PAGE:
Since 2019, artist Tania Ximena has been living in Amecameca (a town that lies close to two volcanoes located south-east of Mexico City) with a group of tiemperos: practitioners of a pre-Hispanic form of meteorology that can predict the influence of the weather on the annual harvest cycle by observing the activity of volcanoes, rivers and animals, and the condition of the landscape as a whole. This ritualistic practice manifests how indigenous knowledge and culture are intertwined with nature, weather, the annual harvest and the unfolding effects of climate change. Ximena’s first solo exhibition at Llano features a map-like floor piece and two paintings that document her experience of learning the ritual practices of her Amecameca hosts. The works – all from the series ‘Eclíptica Solar’ (Solar Eclipse, 2022) – adopt the perspective offered by the position of the town, one that features its nearby volcanic neighbours, Iztaccihuati and Popcatépeti (landmarks distantly visible from the Llano) – here Ximena illustrates subjects including the change of colours in the landscape over the seasons, and the position of the sun during the Equinox.

Escucha Profunda, Laboratorio Arte Alameda, 2022
‘Escucha profunda: Prácticas hacia el mundo al revés’, 2022, installation view. Courtesy: © Laboratorio Arte Alameda

‘Escucha profunda: Prácticas hacia el mundo al revés’ 
Laboratorio Arte Alameda
26 October 2021 – 28 Feburary 2022

Laboratorio Arte Alameda – housed in the 16th-century building of the former San Diego Convent, in the city's Centro Histórico – is a contemporary art institution with a special focus on technology. In their latest exhibition, ‘Escucha profunda: Prácticas hacia el mundo al revés’ (Deep Listening: Practices Towards a World Turned Upside Down), four ambitious solo projects by Mexican artists Yutsil, María Sosa, Naomi Rincón Gallardo and Fernando Palma Rodríguez reactivate Mesoamerican bodies of knowledge as a form of resilience against capitalism. Palma Rodríguez has created the multimedia installation Tlazohuelmanaz (Love Offering, 2021) in which he proposes a contemporary reinterpretation of the hieroglyphic writing system of the Aztec language Náhuatl, as a means of preserving the philosophy and linguistics of a particular indigenous culture. Naomi Rincón Gallardo’s video, Opossum Resilience (2019), is a speculative and satirical fiction in which Mesoamerican symbols and myths, interspersed with popular music, provide the material for intersectional feminist, decolonial and queer narratives of resistance. In their respective projects María Sosa and Yutsil use the body as a medium to expose the violence of a heteropatriarchal and colonial logic. Rincón Gallardo and Palma Rodríguez – along with Mariana Castillo Deball and Santiago Borja Charles – are due to represent Mexico in this year’s Venice Biennale.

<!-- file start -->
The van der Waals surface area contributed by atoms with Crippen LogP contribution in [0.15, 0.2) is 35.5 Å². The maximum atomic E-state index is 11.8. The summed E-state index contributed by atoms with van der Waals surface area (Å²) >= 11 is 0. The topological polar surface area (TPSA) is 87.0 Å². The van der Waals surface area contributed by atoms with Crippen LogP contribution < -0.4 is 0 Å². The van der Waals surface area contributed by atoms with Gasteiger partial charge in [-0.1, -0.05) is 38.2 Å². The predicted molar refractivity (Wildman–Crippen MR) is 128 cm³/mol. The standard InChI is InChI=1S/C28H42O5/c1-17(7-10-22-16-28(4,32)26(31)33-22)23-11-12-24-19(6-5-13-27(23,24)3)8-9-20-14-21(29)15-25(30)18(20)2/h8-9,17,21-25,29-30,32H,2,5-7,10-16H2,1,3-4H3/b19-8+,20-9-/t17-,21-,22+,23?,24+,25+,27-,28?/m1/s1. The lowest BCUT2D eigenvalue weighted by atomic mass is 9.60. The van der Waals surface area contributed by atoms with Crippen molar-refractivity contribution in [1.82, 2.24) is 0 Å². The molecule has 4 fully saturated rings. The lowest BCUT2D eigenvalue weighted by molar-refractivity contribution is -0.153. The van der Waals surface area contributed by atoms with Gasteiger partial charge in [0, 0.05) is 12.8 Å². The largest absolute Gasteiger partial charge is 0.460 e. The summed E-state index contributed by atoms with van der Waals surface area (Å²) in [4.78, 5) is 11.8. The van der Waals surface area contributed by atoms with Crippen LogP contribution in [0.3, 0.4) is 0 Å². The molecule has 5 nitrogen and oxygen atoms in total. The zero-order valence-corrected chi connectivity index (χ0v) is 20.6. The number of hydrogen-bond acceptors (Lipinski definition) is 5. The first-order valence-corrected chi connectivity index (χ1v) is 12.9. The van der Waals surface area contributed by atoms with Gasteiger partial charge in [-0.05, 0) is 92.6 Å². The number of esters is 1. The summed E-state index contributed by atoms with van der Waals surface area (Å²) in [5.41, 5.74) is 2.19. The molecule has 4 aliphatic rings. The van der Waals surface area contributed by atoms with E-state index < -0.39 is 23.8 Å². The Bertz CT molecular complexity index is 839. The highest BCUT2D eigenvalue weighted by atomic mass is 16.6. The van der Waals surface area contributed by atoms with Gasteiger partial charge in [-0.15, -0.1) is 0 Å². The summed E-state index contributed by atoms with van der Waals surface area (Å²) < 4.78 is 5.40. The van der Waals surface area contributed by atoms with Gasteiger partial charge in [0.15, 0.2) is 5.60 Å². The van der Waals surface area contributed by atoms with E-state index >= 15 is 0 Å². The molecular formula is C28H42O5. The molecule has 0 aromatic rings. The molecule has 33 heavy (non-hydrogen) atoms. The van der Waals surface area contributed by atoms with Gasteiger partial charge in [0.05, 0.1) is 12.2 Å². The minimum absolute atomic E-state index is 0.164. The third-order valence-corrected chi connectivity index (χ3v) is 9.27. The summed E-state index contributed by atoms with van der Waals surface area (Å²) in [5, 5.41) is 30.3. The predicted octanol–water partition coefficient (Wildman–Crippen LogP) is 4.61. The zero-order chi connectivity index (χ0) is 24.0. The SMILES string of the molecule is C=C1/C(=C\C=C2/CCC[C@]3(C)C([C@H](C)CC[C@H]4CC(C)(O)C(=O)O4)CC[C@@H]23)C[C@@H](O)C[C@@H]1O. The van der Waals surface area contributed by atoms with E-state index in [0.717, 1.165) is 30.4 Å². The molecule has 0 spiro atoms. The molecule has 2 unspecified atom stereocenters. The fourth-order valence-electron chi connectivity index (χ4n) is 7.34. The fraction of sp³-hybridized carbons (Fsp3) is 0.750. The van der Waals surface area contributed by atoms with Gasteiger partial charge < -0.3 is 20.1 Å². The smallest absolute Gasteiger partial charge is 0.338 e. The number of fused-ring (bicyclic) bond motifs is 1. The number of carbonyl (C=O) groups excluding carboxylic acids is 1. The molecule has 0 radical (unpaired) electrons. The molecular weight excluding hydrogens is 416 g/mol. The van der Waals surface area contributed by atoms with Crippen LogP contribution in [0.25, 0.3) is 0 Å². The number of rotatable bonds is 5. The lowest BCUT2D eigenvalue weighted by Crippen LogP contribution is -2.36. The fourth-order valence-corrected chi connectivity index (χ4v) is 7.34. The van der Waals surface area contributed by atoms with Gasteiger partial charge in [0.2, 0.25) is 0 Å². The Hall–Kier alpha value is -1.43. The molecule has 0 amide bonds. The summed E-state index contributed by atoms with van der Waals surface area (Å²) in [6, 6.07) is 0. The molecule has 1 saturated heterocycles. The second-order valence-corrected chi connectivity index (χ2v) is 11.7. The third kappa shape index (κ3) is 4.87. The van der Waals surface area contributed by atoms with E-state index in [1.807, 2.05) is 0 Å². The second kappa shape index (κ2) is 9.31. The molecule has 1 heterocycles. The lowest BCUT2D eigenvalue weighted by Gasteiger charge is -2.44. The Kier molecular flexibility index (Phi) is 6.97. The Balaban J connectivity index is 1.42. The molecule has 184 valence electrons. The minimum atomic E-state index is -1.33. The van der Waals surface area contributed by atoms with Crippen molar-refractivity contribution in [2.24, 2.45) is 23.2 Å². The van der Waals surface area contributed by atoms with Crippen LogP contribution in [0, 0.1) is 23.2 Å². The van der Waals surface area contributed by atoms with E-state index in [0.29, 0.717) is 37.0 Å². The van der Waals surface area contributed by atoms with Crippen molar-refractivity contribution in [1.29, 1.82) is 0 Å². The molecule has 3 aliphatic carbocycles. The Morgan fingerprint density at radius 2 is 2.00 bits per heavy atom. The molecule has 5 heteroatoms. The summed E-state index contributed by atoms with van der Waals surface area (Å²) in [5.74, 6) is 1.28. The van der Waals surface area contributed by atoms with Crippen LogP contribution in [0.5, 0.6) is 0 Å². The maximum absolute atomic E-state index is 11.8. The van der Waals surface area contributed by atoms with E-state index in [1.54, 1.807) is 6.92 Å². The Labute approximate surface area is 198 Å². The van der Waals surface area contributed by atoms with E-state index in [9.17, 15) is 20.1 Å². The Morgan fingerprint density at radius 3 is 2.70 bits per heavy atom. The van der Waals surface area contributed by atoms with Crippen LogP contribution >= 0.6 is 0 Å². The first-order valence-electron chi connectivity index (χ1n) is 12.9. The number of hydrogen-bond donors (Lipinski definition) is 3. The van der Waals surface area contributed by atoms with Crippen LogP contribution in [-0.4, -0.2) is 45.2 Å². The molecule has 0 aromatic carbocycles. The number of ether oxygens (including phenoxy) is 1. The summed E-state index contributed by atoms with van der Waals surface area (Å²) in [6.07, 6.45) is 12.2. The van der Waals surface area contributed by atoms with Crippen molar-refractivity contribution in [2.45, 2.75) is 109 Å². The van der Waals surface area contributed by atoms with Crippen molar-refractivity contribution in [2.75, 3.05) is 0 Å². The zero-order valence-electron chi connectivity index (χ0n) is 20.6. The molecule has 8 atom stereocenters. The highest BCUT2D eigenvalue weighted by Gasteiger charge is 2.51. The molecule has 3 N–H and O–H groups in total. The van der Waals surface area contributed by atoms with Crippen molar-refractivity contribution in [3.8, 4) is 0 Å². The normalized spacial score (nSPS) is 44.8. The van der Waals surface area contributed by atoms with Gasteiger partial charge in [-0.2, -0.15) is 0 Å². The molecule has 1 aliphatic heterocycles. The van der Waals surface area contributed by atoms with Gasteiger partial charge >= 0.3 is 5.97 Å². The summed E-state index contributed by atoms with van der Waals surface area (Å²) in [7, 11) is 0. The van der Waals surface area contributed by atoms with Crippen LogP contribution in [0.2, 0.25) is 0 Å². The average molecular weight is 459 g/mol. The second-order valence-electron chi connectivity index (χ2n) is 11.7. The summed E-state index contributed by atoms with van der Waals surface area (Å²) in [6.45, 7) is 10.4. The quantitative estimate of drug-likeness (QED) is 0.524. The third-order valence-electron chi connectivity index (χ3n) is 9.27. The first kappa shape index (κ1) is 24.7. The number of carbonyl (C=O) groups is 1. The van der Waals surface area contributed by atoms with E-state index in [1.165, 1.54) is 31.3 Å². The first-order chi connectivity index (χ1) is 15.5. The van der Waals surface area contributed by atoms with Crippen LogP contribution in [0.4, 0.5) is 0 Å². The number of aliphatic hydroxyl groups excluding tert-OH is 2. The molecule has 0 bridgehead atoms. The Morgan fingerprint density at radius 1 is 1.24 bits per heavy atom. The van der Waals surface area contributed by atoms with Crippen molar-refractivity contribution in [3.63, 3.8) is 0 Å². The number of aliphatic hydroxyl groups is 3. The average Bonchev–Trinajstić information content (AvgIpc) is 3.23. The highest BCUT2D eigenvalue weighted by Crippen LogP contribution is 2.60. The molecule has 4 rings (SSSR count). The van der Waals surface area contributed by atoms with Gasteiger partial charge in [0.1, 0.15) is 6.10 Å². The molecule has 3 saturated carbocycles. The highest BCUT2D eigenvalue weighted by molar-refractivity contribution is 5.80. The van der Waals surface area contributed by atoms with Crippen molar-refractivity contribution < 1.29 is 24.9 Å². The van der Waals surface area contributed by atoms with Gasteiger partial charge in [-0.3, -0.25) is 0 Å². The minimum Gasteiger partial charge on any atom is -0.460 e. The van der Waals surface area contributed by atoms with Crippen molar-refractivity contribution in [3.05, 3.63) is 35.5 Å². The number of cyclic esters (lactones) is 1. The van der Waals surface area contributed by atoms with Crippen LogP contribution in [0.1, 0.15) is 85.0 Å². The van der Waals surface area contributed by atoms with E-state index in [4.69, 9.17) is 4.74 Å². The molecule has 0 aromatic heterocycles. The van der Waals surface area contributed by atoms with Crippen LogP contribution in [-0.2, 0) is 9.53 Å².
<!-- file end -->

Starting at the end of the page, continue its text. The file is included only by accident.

Main image: Maruch Méndez, Smoton jk’ajvaltik (Regalo de Dios), 2020. Courtesy: © the artist and Museo Universitario Arte Contemporáneo (MUAC)

Anna Goetz is a curator and critic based in Mexico City, Mexico. Previously, she was curator at MMK, Museum für Moderne Kunst Frankfurt am Main, Germany.